[BioC] why S-Score is not poppular like T-test pvalue and BH FDR , which is OK to use?

Richard Kennedy rkennedy at vcu.edu
Wed Nov 30 20:03:04 CET 2005

The S-Score is an algorithm for analyzing microarray data, originally
developed in Michael Miles' laboratory at UCSF (by Li Zhang, currently
at MD Anderson Cancer Center).  Dr. Miles has since relocated to our
institution, and we are working as a group on the S-Score.

As Adaikalavan notes, the S-Score has not been heavily publicized, which
may account in part for the lack of widespread use.  However, since the
release of Dr. Miles' Journal of Neuroscience paper (Kerns et al, J
Neurosci 2005, 25(9):2255-2266), we have been seeing increasing
interest.  The S-Score does have some rather interesting features, with
the main one being that it performs tests of hypotheses directly from
the probe level data.  The usual steps in analysis require that a probe
set summary measure be generated, and statistical tests are performed on
the summaries.  Under conditions of no differential expression, the
S-Scores follow a standard normal distribution; this means that
hypothesis testing can be done directly with the S-Scores, without an
intermediate expression summary measure.

There are, of course, some limitations with the S-Score as well.  The
software had previously been available only as a compiled stand-alone
program for Windows (at http:www.brainchip.vcu.edu/expressionda.html) so
it took a few steps to combine it with an environment such as R.
However, we have been working on an R implementation which, as Seth
noted, should be posted in the near future.  This initial release is
just a straight port of the Windows version to R; it does not add any
new features, but does make it easier to interface with the other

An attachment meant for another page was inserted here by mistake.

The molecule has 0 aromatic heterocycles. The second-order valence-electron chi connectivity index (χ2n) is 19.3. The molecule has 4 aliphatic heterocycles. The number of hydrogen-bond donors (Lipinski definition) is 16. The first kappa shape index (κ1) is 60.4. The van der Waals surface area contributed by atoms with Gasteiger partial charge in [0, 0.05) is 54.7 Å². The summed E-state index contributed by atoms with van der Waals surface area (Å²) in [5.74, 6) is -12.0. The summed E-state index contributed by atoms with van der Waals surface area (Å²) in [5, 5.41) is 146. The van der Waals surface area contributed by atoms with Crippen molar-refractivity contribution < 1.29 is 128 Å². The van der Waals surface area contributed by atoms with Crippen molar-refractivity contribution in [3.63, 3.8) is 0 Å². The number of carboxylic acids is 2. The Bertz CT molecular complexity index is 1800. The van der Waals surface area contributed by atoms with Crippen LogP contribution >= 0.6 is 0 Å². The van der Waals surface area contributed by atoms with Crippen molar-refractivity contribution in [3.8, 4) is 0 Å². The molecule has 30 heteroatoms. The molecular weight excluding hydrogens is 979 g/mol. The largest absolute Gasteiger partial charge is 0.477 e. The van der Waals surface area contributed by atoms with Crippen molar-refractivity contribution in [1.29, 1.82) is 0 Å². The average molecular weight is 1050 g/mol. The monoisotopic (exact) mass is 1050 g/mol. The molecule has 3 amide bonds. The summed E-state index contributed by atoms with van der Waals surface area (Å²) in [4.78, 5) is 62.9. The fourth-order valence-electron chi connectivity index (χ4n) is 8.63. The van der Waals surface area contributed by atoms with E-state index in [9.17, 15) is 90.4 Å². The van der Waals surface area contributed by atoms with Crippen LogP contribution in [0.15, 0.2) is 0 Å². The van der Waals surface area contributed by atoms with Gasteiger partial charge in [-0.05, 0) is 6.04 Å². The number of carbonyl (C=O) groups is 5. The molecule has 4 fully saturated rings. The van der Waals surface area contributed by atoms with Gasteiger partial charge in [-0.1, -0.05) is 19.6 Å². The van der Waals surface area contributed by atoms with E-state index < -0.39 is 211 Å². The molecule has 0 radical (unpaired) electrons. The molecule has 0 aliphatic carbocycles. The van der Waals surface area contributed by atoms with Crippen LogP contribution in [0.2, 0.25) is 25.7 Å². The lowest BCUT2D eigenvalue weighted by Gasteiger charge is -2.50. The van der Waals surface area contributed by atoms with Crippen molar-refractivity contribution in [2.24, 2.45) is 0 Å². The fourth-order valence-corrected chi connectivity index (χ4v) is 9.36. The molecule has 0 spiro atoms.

Bioconductor packages.  Another principal limitation of the S-Score is
that the software performs comparisons two chips at a time.  We are now
working on a multivariate version for direct multi-chip comparisons, but
have not set a definite timeframe for its release.  

The main reference for the S-Score is Zhang et al, J Mol Biol 2002,
317:225-235 that describes some of the original development; Dr. Miles
has also used the S-Score in several peer-reviewed publications.  We are
in the process of submitting an article on additional validation studies
of the S-Score (which did rather well compared to other methods) and an
applications note for the R implementation.

Hope this has been helpful - we are definitely interested in making the
S-Score more widely available.

Richard Kennedy
Kellie J. Archer
Department of Biostatistics
Virginia Commonwealth University

Saurin Jani wrote:

>Dear BioC,
>Have any one used S-Score algorithm in order to
>analyze microarray data and extracted diff. expressed
>genes ? Or is it useful to use use...RMA ->  do t-test
>get p-valule  -> and do FDR (BH) --> extract diff.
>expressed genes?
>why S-score is not in much of use? like  T-test pvalue
>and BH FDR..which is OK to use?  
>Thank you so much in advance,
>Bioconductor mailing list
>Bioconductor at stat.math.ethz.ch

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